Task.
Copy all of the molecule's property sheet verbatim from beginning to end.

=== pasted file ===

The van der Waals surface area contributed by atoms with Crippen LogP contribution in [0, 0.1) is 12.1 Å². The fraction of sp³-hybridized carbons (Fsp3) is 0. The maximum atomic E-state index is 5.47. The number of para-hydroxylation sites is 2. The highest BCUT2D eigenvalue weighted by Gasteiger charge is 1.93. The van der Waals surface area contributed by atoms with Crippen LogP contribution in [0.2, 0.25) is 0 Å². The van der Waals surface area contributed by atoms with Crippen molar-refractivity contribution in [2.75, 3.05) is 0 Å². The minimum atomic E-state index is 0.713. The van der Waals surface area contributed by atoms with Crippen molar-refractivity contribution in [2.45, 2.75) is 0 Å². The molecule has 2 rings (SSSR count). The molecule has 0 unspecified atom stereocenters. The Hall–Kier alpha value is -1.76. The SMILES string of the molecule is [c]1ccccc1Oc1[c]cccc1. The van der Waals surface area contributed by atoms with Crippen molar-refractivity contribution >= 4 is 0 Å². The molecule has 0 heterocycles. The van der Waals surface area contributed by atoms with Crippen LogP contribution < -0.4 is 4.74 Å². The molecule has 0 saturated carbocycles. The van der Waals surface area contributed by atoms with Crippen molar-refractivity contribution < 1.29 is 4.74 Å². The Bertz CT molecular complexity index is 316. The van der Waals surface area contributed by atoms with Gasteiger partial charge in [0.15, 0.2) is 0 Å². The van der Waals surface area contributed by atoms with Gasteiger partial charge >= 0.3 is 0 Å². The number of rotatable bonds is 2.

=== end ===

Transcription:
The van der Waals surface area contributed by atoms with Crippen LogP contribution in [0, 0.1) is 12.1 Å². The fraction of sp³-hybridized carbons (Fsp3) is 0. The maximum atomic E-state index is 5.47. The number of para-hydroxylation sites is 2. The highest BCUT2D eigenvalue weighted by Gasteiger charge is 1.93. The van der Waals surface area contributed by atoms with Crippen LogP contribution in [0.2, 0.25) is 0 Å². The van der Waals surface area contributed by atoms with Crippen molar-refractivity contribution in [2.75, 3.05) is 0 Å². The minimum atomic E-state index is 0.713. The van der Waals surface area contributed by atoms with Crippen molar-refractivity contribution in [2.45, 2.75) is 0 Å². The molecule has 2 rings (SSSR count). The molecule has 0 unspecified atom stereocenters. The Hall–Kier alpha value is -1.76. The SMILES string of the molecule is [c]1ccccc1Oc1[c]cccc1. The van der Waals surface area contributed by atoms with Crippen molar-refractivity contribution >= 4 is 0 Å². The molecule has 0 heterocycles. The van der Waals surface area contributed by atoms with Crippen LogP contribution < -0.4 is 4.74 Å². The molecule has 0 saturated carbocycles. The van der Waals surface area contributed by atoms with Crippen molar-refractivity contribution < 1.29 is 4.74 Å². The Bertz CT molecular complexity index is 316. The van der Waals surface area contributed by atoms with Gasteiger partial charge in [0.15, 0.2) is 0 Å². The van der Waals surface area contributed by atoms with Gasteiger partial charge >= 0.3 is 0 Å². The number of rotatable bonds is 2.